Three of the winners…
Earlier this week, I attended and helped host the MPA’s 2010 Kelly Awards in New York. The Kelly Awards celebrate the best magazine advertising in North America. I also served as a judge for this year’s competition, an activity that I wrote about on a previous post. In addition, my agency, Euro RSCG was lucky enough to be one of 25 finalists for our work on Valspar paints.
Historically, The Kelly Awards are known for the substantial cash prize given to winners of the Grand Kelly, for best print campaign in America. When I won it for Altoids, the prize was 100 grand! This year’s winner will receive 25K. Considerably less, yes, but still nothing to sneeze at. Part of why the number shrank is that more categories were added to the winner’s list. A mixed blessing, I kind of liked them having 25 finalists and one winner.
I owe the MPA a debt of gratitude, and not just for the hundred grand but also for providing me what has to be the highpoint of my career thus far. I’ve written about this before. The year Altoids won the Grand Kelly, my brother, Jeremy and father, Larry, also had finalist campaigns. That all three of us were in attendance at the ceremony was pretty special. Me winning iced it! Suffice it to say, this year I was honored to judge and help host the show.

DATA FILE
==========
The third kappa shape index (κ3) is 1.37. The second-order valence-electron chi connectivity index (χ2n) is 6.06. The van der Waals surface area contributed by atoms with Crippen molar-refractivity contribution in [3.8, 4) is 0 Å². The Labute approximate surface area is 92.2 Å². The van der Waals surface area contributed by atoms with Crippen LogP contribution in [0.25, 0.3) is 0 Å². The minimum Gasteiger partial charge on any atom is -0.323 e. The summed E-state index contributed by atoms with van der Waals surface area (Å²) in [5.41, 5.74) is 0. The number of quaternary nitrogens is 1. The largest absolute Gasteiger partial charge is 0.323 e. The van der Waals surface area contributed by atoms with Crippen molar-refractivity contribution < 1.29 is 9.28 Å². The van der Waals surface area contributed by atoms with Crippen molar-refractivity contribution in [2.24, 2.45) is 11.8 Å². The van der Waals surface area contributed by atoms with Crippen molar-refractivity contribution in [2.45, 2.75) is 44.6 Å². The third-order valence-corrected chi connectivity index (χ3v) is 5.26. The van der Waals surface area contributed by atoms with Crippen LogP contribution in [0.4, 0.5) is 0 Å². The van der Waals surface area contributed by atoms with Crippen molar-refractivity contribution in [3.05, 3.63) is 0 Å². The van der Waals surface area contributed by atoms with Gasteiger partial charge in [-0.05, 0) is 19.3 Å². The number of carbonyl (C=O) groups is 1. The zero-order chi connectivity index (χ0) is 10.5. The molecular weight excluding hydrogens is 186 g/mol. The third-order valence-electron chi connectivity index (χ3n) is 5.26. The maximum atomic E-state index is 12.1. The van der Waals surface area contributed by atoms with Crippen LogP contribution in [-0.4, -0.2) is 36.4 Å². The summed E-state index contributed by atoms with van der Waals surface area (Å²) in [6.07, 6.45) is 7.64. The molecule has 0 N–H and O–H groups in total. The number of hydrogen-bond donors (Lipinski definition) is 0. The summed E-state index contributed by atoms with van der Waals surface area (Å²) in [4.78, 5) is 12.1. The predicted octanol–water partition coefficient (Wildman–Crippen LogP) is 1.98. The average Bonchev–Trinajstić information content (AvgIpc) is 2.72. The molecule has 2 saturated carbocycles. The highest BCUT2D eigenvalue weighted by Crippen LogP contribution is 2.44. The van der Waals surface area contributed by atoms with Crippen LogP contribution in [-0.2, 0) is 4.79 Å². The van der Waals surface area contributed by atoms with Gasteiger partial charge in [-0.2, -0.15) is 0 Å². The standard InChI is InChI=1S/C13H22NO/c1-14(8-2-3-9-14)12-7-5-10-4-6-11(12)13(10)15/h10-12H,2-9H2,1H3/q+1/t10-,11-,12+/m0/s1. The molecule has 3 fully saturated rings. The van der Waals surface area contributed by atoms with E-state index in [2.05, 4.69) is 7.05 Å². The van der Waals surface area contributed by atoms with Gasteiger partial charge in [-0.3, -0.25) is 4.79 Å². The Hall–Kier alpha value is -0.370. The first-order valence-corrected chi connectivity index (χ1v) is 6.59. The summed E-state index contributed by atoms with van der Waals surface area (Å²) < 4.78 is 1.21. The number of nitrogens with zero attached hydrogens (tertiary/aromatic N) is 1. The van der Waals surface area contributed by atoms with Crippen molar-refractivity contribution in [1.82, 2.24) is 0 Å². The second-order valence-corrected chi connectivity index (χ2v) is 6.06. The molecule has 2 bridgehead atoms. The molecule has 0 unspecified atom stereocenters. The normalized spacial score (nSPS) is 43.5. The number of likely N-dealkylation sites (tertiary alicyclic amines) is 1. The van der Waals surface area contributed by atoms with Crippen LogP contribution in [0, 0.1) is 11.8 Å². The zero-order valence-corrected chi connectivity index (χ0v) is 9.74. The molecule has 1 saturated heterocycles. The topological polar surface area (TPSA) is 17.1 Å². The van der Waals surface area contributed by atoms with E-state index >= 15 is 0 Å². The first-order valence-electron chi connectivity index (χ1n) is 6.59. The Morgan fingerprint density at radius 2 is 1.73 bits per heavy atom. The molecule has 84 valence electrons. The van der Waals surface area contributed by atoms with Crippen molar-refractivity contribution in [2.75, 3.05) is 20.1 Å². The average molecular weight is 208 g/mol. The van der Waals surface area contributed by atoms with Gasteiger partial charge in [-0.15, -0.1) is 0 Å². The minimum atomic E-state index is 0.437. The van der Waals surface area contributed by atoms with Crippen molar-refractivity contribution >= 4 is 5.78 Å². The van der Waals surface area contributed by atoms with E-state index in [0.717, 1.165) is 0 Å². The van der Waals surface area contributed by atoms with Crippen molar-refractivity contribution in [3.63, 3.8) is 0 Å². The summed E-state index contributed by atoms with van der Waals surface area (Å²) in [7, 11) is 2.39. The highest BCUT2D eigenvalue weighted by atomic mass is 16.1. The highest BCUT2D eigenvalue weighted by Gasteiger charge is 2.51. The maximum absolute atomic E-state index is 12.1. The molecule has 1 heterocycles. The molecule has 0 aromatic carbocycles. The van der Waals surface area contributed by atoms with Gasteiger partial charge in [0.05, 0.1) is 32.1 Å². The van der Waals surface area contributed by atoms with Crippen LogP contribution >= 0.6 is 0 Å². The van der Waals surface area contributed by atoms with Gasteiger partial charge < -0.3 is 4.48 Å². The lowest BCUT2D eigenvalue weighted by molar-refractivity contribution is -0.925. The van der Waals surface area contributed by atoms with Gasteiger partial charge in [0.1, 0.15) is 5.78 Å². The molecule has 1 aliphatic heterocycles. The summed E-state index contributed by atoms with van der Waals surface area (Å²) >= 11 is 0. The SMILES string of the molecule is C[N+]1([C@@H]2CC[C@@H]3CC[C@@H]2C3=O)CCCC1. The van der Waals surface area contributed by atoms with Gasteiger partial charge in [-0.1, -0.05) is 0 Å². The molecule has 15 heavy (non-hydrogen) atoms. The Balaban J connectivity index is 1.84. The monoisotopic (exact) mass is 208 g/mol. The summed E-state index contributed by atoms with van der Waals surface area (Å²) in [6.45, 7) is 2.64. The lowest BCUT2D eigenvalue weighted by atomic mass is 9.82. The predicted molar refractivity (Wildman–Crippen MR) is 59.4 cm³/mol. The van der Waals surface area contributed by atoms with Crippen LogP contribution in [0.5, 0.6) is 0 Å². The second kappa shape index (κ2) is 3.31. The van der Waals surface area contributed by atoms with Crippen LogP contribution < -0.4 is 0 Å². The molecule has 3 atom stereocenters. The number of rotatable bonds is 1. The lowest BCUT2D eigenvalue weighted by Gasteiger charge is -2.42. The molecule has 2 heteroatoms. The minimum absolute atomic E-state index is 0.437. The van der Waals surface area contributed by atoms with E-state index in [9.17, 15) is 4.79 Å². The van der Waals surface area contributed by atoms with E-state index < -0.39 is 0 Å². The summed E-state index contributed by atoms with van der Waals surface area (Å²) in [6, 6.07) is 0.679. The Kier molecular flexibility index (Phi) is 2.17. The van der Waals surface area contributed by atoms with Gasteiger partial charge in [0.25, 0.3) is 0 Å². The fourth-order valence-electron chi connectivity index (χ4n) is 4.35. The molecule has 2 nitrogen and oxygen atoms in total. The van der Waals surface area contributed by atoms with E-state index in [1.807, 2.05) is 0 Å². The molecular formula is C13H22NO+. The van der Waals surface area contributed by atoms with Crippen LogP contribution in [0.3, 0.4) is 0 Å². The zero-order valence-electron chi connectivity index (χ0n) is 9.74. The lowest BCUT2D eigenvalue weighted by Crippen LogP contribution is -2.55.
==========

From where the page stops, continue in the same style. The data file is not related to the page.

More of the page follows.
More intimate than prior celebrations, this year’s Kelly Awards, at the Prince George on 27th Street, was clearly pared down for economic reasons, indicative of myriad challenges facing the magazine industry. Nevertheless, the MPA and its primary supporter, RR Donnelly made a game show of it.
The Kelly Awards continue to be about one thing: the best magazine advertising in America. Maintaining this focus is key to the show’s integrity. The crowd may have been smaller than in past celebrations, but there was still plenty of creative talent in attendance. Agencies up for prizes included Crispin Porter & Bogusky, Goodby Silverstein & Partners, BBDO, GSD&M and numerous smaller shops known exclusively for creative excellence.
Creative director, Margaret Johnson, from Goodby won the Grand Kelly for her work on behalf of Haagen Dazs ice cream. I applaud this choice. It’s a delightfully simple, fresh campaign emphasizing those very same characteristics of the brand. Other winners included the lovingly crafted Taylor Guitar campaign from Vitro, The Martin Agency’s work on behalf of the JFK Museum and yet another brilliant execution in the “Truth” campaign (public service) from Arnold. No surprise all three have been here before, as finalists and winners. They’re good.